So, it cannot be a distance measure, as any distance measure should be symmetric.

This asymmetric nature of the KL divergence is a crucial aspect. Let’s look at two examples to understand it intuitively.

Suppose we have a probability distribution $$P$$ which looks like the below: Now, we want to approximate it with a normal distribution $$Q$$ as below: The KL divergence measures inefficiency in using the probability distribution $$Q$$ to approximate the true probability distribution $$P$$.

$D_{KL}(P \| Q) = \mathbb{E}_{x \sim P} \left[ \log \frac{P(x)}{Q(x)} \right]$

If we swap P and Q, it means that we use the probability distribution P to approximate the normal distribution Q, and it’d look like the below: $D_{KL}(Q \| P) = \mathbb{E}_{x \sim Q} \left[ \log \frac{Q(x)}{P(x)} \right]$

Both cases measure the similarity between $$P$$ and $$Q$$, but the result could be entirely different, and both are valid.

## 5 Modeling a true distribution

By approximating a probability distribution with a well-known distribution like the normal distribution, binomial distribution, etc., we are modeling the true distribution with a known one.

This is when we are using the below formula:

$D_{KL}(P \| Q) = \mathbb{E}_{x \sim P} \left[ \log \frac{P(x)}{Q(x)} \right]$

Calculating the KL divergence, we can find the model (the distribution and the parameters) that fits the true distribution well.

## 6 Variational Auto-encoder

An example of using the below formula is the variational auto-encoder.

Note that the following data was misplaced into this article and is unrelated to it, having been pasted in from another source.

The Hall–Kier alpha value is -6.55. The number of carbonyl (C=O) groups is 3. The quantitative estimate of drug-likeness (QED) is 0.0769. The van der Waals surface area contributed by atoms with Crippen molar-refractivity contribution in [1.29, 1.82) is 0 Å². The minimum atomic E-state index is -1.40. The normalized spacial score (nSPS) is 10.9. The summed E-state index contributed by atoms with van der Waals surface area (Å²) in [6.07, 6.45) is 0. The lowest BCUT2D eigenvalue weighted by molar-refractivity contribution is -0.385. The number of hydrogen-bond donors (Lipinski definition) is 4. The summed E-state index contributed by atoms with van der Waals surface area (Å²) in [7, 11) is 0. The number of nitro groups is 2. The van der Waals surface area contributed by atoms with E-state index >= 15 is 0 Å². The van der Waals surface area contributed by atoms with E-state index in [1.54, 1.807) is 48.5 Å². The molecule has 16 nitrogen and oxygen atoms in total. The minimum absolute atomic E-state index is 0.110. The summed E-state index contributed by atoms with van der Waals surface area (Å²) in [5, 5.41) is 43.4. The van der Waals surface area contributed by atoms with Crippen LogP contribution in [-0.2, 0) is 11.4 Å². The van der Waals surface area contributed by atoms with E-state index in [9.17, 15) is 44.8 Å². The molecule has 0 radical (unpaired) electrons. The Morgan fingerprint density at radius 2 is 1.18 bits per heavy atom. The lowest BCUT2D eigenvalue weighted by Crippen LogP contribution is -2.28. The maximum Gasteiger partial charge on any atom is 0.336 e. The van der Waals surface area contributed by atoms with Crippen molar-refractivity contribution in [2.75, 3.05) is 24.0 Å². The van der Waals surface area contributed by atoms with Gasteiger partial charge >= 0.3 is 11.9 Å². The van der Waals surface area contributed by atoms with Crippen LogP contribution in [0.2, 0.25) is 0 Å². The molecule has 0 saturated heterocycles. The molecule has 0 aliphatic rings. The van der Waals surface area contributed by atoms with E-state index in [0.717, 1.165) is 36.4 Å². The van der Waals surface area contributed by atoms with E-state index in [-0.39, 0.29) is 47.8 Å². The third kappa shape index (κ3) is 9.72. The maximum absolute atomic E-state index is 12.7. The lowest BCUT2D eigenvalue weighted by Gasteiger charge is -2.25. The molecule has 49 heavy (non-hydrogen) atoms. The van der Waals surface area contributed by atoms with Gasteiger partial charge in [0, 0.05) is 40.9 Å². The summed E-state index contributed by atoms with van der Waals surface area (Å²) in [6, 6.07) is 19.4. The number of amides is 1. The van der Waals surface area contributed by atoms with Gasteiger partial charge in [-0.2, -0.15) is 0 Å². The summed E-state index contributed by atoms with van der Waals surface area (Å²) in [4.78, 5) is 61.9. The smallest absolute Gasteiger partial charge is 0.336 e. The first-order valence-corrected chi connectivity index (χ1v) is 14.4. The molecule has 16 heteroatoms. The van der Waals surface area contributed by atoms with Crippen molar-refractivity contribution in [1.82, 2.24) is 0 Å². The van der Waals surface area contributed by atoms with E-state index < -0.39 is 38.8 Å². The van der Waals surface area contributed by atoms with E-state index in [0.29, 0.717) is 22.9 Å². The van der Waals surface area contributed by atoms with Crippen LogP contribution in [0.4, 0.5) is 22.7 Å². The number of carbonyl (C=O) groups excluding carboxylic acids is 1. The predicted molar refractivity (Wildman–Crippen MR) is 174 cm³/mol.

$D_{KL}(Q \| P) = \mathbb{E}_{x \sim Q} \left[ \log \frac{Q(x)}{P(x)} \right]$

I will lightly touch on this topic here as it requires much more explanation for people unfamiliar with the variational auto-encoder.

The KL divergence is used to force the distribution of latent variables to be normal so that we can sample latent variables from the normal distribution. As such, it is included in the loss function to improve the similarity between the distribution of latent variables and the normal distribution.

I’ve written an article on VAE in details here.

## 7 A Few Mathy Points

The term $$p \log p$$ becomes zero when $$p$$ goes to zero.

$\lim\limits_{p \rightarrow 0} p \log p = 0$

It is defined as infinity where $$P > 0$$ but $$Q=0$$.

$D_{KL}(P \| Q) = \infty \quad (\text{where } P > 0 \text{ but } Q = 0)$

A more rigor proof of the KL divergence being non-negative is as follows:

\begin{aligned} D_{KL}(P \| Q) &= \mathbb{E}_{x \sim P}\left[ \log \frac{P(x)}{Q(x)} \right] \\ &= \mathbb{E}_{x \sim P}\left[ -\log \frac{Q(x)}{P(x)} \right] \end{aligned}

Since $$-\log$$ is a convex function, we can apply Jensen’s inequality:

\begin{aligned} D_{KL}(P \| Q) &\ge -\log \left(\mathbb{E}_{x \sim P}\left[ \frac{Q(x)}{P(x)} \right] \right) \\ &= -\log \left( \int P(x) \frac{Q(x)}{P(x)} dx \right) \\ &= -\log \left( \int Q(x) dx \right) \\ &= -\log(1) \\ &= 0 \end{aligned}

## 8 Likelihood Ratio

Another way to describe the KL divergence from a probabilistic perspective is to use the following likelihood ratio.

$\frac{P(x)}{Q(x)}$

If you are interested in this approach, I recommend the article by Marko Cotra (the link in the references section below).